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Italy’s Election Stalemate Sends the Country’s Stocks Into a Tailspin

Operations Inside Enel SpA's Torrevaldaliga Nord Power StationOperations Inside Enel SpA's Torrevaldaliga Nord Power Station
An employee passes metal pipe work in the condensing area at Enel SpA's Torrevaldaliga Nord thermoelectric coal-fired power station in Civitavecchia, Italy, on Friday, Oct. 10, 2014. Alessia Pierdomenico — Bloomberg via Getty Images

Italian stocks fell in Monday morning trading after the country’s general election delivered the prospect of no stable government.

The Borsa Italiana, Italy’s only stock exchange, was down almost 2% early in the morning, though it partially regained some of those losses. The euro also weakened slightly against the dollar.

At the time of writing on Monday morning (around 5.30 a.m. ET), Italy’s largest insurer, Generali (ARZGY), was down 2.2%, and power firm Enel (ESOCF) was down 3.1%. Banks were especially hard hit, with Bper Banca down 6.5%, Banco BPM down 5.5%, and the Intesa Sanpaolo (IITSF) banking group down 3%.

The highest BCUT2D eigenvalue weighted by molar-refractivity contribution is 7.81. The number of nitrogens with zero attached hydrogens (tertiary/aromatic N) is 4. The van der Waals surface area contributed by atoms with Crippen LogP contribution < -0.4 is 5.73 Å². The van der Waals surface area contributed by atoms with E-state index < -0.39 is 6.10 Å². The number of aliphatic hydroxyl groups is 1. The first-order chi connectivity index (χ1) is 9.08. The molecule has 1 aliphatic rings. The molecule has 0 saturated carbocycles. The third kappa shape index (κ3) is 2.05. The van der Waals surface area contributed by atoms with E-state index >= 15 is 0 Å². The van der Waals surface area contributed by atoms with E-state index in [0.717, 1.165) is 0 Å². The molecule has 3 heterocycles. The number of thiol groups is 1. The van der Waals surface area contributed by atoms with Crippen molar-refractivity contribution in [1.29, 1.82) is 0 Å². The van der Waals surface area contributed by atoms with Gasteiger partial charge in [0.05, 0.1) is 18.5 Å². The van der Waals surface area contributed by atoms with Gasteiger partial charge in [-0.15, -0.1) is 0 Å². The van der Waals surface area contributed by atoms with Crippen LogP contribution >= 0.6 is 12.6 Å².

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Full results are only expected later Monday, but it’s already certain that populist, euro-skeptic and anti-immigrant parties are the day’s big winners, scooping up around half the vote collectively. However, none of them appears to have crossed the 40% threshold that gives a party or coalition the ability to govern.

The anti-establishment 5Star Movement, led by 31-year-old Luigi Di Maio, picked up more than 32% of the vote—the largest amassed by any one party. However, the movement has previously ruled out forming a coalition, arguing that doing so would compromise its ideals.

A coalition of the far-right League (18% of the vote so far), Silvio Berlusconi’s Forza Italia (14%) and other, smaller right-wing parties still appears to fall short of the threshold, though it’s not far off. Meanwhile, a center-left coalition led by former prime minister Matteo Renzi got less than a quarter of the vote.

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Italy is suffering from a stagnant economy, and the country’s €2.3 trillion ($2.83 trillion) debt is equivalent to 135% of its gross domestic product. Immigration has been a very hot topic this year, with Berlusconi promising to deport 600,000 illegal immigrants if his coalition were to get the chance.